About two hundred years ago, Søren Kierkegaard lamented what he considered the loss of authenticity in human interactions and writing. Writing in the context of the rise of popular print media, he argued that people wrote a lot but very little of it had real substance. He lamented that nothing was really happening and yet there was so much chatter.5 He worried that it was possible to write in the newspaper without real commitment to what was written. Kierkegaard’s point was that the new media (what is now the traditional press) was giving people opportunities to build up and spread ideas without really making them act on those ideas. Some of the interactions on social media seem to illustrate Kierkegaard’s fears on a grand scale. Facebook has made it easy for people to “like” a cause or a movement, without having to carry out that commitment in any fashion. Such a façade of commitment is evident in the fact that one can virtually commit to hundreds of causes without any practical commitment in the embodied realm.
During recent demonstrations in Turkey, it was encouraging to see thousands “like” the protest movements and even virtually walk with the protesters. Kierkegaard, though, might describe this as an excellent example of lack of authenticity. Considering the fact that the people on Facebook did not get pepper-sprayed or get hit by water cannons, one might consider their commitment inauthentic. Still, commitment on Facebook not only takes a different shape but also has different implications. It is not solely about whether the solidarity expressed on social media is authentic and if it involved taking a risk, but also about whether, and to what extent, such expression of solidarity offered moral support to those already on the ground at Taksim Square protesting the policies of the government. There is a certain level of shallowness associated with the new social media, yet what is superficial for some can prove to be meaningful for others.
On a different note, a similar issue can be raised from an ecclesial point of view in the context of conversations about social media churches. What does it mean to be part of a virtual church? What level of commitment is required? Can one be a full-fledged member without making the kind of contributions and sacrifices one would in an embodied community? Can one participate in the church without actually participating and partaking in the life of that community? Would it be an authentic participation in the community? There are certainly more questions than answers.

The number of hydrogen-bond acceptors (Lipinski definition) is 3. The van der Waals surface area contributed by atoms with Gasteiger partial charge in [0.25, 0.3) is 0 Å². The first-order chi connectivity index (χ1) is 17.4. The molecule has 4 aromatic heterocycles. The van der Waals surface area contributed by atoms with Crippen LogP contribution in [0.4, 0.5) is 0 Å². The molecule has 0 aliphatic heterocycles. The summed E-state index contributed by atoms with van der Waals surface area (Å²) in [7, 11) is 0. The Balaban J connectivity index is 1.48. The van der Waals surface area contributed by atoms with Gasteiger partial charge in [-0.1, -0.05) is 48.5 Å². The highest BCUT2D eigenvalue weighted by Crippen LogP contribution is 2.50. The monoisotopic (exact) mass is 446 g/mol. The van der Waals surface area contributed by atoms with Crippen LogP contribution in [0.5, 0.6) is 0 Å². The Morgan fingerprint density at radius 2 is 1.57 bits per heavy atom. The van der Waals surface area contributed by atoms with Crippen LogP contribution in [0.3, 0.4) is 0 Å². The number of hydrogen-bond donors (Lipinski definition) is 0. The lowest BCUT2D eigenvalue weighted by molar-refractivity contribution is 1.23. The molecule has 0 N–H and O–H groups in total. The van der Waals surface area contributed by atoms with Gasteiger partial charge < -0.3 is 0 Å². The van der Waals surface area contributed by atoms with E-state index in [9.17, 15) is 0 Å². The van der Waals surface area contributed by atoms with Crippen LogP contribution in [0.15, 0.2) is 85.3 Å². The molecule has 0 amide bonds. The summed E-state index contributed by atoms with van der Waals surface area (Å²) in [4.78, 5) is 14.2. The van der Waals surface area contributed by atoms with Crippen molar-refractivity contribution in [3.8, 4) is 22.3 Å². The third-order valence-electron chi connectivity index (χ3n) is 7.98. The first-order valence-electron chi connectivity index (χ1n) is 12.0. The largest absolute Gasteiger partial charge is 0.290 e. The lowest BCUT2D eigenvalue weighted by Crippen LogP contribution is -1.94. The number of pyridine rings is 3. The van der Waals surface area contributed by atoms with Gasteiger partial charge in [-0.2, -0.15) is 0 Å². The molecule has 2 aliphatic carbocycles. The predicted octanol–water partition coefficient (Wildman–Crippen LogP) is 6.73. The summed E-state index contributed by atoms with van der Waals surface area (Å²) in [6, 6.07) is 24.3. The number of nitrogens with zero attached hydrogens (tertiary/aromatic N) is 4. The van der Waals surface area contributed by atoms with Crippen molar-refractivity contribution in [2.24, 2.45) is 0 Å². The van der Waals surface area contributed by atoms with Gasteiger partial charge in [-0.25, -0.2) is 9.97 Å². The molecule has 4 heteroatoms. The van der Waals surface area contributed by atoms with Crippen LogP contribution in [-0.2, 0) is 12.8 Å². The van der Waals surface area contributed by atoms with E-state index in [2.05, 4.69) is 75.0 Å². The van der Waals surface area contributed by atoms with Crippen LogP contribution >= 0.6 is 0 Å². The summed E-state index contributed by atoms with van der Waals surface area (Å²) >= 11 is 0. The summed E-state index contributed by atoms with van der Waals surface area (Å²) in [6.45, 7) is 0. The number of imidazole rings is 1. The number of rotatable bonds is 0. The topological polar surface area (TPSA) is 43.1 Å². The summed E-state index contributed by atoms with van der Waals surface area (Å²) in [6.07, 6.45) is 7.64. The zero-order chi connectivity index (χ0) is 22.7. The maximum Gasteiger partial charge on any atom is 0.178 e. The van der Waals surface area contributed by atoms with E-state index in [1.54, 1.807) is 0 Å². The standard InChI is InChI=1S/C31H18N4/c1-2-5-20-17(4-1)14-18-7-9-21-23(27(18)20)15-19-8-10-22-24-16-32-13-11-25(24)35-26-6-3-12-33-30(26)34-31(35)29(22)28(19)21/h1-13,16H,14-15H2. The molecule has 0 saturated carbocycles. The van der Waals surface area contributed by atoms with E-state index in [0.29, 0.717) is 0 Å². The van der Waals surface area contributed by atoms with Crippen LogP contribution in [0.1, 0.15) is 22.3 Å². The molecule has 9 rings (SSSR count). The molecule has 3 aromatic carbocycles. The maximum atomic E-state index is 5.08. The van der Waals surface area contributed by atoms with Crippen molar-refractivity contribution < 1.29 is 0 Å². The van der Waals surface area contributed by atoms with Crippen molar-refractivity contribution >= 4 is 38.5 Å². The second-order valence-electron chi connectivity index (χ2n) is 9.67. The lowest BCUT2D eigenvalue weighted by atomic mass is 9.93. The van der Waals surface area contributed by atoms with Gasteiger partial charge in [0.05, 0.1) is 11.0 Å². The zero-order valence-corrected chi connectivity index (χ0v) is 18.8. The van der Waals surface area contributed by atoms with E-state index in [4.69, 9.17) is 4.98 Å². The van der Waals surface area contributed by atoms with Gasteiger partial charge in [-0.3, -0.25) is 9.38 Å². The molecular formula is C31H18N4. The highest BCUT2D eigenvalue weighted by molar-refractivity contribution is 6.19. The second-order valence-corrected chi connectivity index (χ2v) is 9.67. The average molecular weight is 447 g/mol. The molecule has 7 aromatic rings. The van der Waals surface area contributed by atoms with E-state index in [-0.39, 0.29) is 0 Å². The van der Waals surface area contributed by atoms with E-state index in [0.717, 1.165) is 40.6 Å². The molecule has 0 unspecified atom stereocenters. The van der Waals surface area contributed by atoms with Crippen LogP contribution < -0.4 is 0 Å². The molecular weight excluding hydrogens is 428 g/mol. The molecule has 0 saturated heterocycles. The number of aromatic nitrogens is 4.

For further consideration…
1. “[H]uman experience of the divine primarily occurs in particular spaces.” As you reflect on this quote, how do you think your own experience of the divine has been shaped by the spaces in which you have lived? What of the “virtual spaces” in which you have lived and worked?
2. Especially when viewed in light of resources like Klout.com, would you say that social networking systems are creating new ways of structuring relations or simply emphasizing (or exacerbating) current ones? Why or why not?
3. How do you interpret a Facebook notice about the death of a friend’s relative receiving “Likes” rather than comments and condolences? What, do you think, are the implications of your answer to this question?
1 Martin Heidegger, Being and Time (San Francisco: Harper Perennial, 2008).
2 Philip Sheldrake, Spaces for the Sacred: Place, Memory and Identity (Baltimore: Johns Hopkins, 2001).
3 Damien Pearse, “Facebook’s ‘dark side’: study finds link to socially aggressive narcissism,” The Guardian online, March 17, 2012. www.guardian.co.uk/technology/2012/mar17/facebook-dark-side-study-aggressive-narcissism. Accessed on June 12, 2013.
4 Nicholas Thompson, “Klout is Evil, But It Can Be Saved,” The New Yorker, April 27, 2012. www.newyorker.com/online/blogs/comment/2012/04/klout-is-evil-but-it-can-be-saved.html. Accessed on June 12, 2013.
5 Søren Kierkegaard, The Two Ages (Princeton: Princeton UP, 1978).